Omri Zin & Rotem Tamir: Larval Acceleration
March 4 - April 15, 2017
Locust Projects, Miami
Locust Projects is pleased to present Larval Acceleration, the first collaboration between Israeli husband-and-wife duo Rotem Tamir and Omri Zin. Provoked by the repetitive choreography of motors and other kinds of autonomous systems, the artists will power two self-contained, modular factories with their own movements, transforming Locust Projects into a playground for production.
Rotem Tamir’s factory produces latex, helium-filled balloons in an array of shapes and colors. Housed in a magnetic box that is unfolded and re-folded by Tamir to access different equipment, this factory is in a continual state of transformation throughout the stages of the balloon-making process. Using a series of glass molds in organic shapes, the artist produces latex sleeves which are filled with helium and tied off, creating the illusion of organs, animal bladders, and other biological forms floating around the space. Only capable of holding helium for a maximum of 24 hours, these balloons rise, float, and then slowly descend to the ground at the end of their lifespan, collecting on the gallery floor.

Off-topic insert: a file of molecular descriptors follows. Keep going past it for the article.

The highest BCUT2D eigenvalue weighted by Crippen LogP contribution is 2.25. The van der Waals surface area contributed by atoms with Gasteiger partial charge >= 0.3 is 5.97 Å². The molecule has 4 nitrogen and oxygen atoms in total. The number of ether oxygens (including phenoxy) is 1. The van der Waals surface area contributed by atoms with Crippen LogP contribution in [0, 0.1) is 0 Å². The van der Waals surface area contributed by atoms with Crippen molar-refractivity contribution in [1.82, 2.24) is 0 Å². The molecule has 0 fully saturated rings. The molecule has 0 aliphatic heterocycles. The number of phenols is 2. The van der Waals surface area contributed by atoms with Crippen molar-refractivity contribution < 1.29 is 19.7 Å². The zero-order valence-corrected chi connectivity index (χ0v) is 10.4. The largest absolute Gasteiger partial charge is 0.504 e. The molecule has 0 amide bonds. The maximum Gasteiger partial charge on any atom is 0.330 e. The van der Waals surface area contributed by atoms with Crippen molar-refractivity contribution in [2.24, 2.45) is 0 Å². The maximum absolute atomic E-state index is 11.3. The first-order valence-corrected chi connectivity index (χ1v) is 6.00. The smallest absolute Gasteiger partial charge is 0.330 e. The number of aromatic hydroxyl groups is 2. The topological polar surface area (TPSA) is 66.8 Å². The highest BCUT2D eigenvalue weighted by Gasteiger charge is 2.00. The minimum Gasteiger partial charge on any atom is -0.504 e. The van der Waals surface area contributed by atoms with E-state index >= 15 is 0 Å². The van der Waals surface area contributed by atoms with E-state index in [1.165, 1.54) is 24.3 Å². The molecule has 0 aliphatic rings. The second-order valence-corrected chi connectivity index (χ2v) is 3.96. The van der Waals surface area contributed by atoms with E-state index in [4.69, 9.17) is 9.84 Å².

Omri Zin’s factory manufactures a byproduct as its primary inventory, rendering an industrial sludge from a secret recipe including animal fat. Zin prepares the black grease on a motorized, mobile laboratory that he rides around the space; the unit pumps the mixture over a patch of floor as it rides past, building the sludge over time and progressively inhibiting the maneuvering of the vehicle. The dark muck parallels the often dangerous byproducts and waste materials produced in modern manufacturing practices, where Zin parodies the process in this exercise by creating his mobile factory’s own means of obstruction.
The artists’ parallel performances are durational, looping over a two-week period during which their accumulated products will fill and layer themselves across the gallery. Participating jointly in conversation, elements from each performance will overlap and intervene with the other as Tamir and Zin dialogue through their specialized tasks. In many ways, Larval Acceleration contends with philosopher Levi R. Bryant’s pan-mechanism, a theory of interactions where the body performs as a component or extension of machines and machinic systems. Every relationship, network, or routine to which individuals belong is machine, and every person is a unit of functionality; a cog in the execution of that system’s goals. Within factories or other organizations of labor, the body is regulated to a strict choreography of movements that manipulate apparatus, process materials, and assemble products to the end goals of commerce. Here, Tamir and Zin self-regulate their behavior across a series of repetitive tasks, bending their own bodies to adhere to the distinct working conditions at each step of their manufacturing processes.